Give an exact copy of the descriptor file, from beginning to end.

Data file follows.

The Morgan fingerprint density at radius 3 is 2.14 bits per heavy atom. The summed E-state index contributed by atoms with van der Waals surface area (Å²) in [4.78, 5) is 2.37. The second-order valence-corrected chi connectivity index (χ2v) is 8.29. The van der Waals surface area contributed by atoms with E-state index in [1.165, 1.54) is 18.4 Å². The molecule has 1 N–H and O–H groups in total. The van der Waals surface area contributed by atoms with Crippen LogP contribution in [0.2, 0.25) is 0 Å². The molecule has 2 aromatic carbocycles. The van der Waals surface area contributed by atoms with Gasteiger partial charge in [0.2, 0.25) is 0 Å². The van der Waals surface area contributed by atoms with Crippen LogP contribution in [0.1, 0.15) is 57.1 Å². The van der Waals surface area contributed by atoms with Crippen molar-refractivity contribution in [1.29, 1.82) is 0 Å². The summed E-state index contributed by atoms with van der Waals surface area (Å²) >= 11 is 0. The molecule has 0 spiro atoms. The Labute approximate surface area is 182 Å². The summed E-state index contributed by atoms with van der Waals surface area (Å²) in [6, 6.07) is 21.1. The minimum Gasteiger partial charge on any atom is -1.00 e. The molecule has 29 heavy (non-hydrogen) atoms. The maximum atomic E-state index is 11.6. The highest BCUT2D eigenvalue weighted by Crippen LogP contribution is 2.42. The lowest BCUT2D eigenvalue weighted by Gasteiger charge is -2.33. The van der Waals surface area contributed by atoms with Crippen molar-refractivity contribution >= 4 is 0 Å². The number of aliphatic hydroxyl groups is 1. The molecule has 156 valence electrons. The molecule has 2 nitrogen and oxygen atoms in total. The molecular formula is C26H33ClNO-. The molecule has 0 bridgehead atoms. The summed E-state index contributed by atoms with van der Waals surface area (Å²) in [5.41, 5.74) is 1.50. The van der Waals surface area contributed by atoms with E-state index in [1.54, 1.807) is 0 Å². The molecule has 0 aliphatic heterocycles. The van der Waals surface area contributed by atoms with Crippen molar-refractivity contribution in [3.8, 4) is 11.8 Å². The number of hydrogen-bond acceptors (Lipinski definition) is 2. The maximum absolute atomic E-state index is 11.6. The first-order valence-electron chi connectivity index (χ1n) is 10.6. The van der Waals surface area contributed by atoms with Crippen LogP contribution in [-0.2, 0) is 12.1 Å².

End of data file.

The Morgan fingerprint density at radius 3 is 2.14 bits per heavy atom. The summed E-state index contributed by atoms with van der Waals surface area (Å²) in [4.78, 5) is 2.37. The second-order valence-corrected chi connectivity index (χ2v) is 8.29. The van der Waals surface area contributed by atoms with E-state index in [1.165, 1.54) is 18.4 Å². The molecule has 1 N–H and O–H groups in total. The van der Waals surface area contributed by atoms with Crippen LogP contribution in [0.2, 0.25) is 0 Å². The molecule has 2 aromatic carbocycles. The van der Waals surface area contributed by atoms with Gasteiger partial charge in [0.2, 0.25) is 0 Å². The van der Waals surface area contributed by atoms with Crippen LogP contribution in [0.1, 0.15) is 57.1 Å². The van der Waals surface area contributed by atoms with Crippen molar-refractivity contribution in [1.29, 1.82) is 0 Å². The summed E-state index contributed by atoms with van der Waals surface area (Å²) >= 11 is 0. The molecule has 0 spiro atoms. The Labute approximate surface area is 182 Å². The summed E-state index contributed by atoms with van der Waals surface area (Å²) in [6, 6.07) is 21.1. The minimum Gasteiger partial charge on any atom is -1.00 e. The molecule has 29 heavy (non-hydrogen) atoms. The maximum atomic E-state index is 11.6. The highest BCUT2D eigenvalue weighted by Crippen LogP contribution is 2.42. The lowest BCUT2D eigenvalue weighted by Gasteiger charge is -2.33. The van der Waals surface area contributed by atoms with Crippen molar-refractivity contribution >= 4 is 0 Å². The number of aliphatic hydroxyl groups is 1. The molecule has 156 valence electrons. The molecule has 2 nitrogen and oxygen atoms in total. The molecular formula is C26H33ClNO-. The molecule has 0 bridgehead atoms. The summed E-state index contributed by atoms with van der Waals surface area (Å²) in [5.41, 5.74) is 1.50. The van der Waals surface area contributed by atoms with E-state index in [1.54, 1.807) is 0 Å². The molecule has 0 aliphatic heterocycles. The van der Waals surface area contributed by atoms with Crippen molar-refractivity contribution in [3.8, 4) is 11.8 Å². The number of hydrogen-bond acceptors (Lipinski definition) is 2. The maximum absolute atomic E-state index is 11.6. The first-order valence-electron chi connectivity index (χ1n) is 10.6. The van der Waals surface area contributed by atoms with Crippen LogP contribution in [-0.2, 0) is 12.1 Å².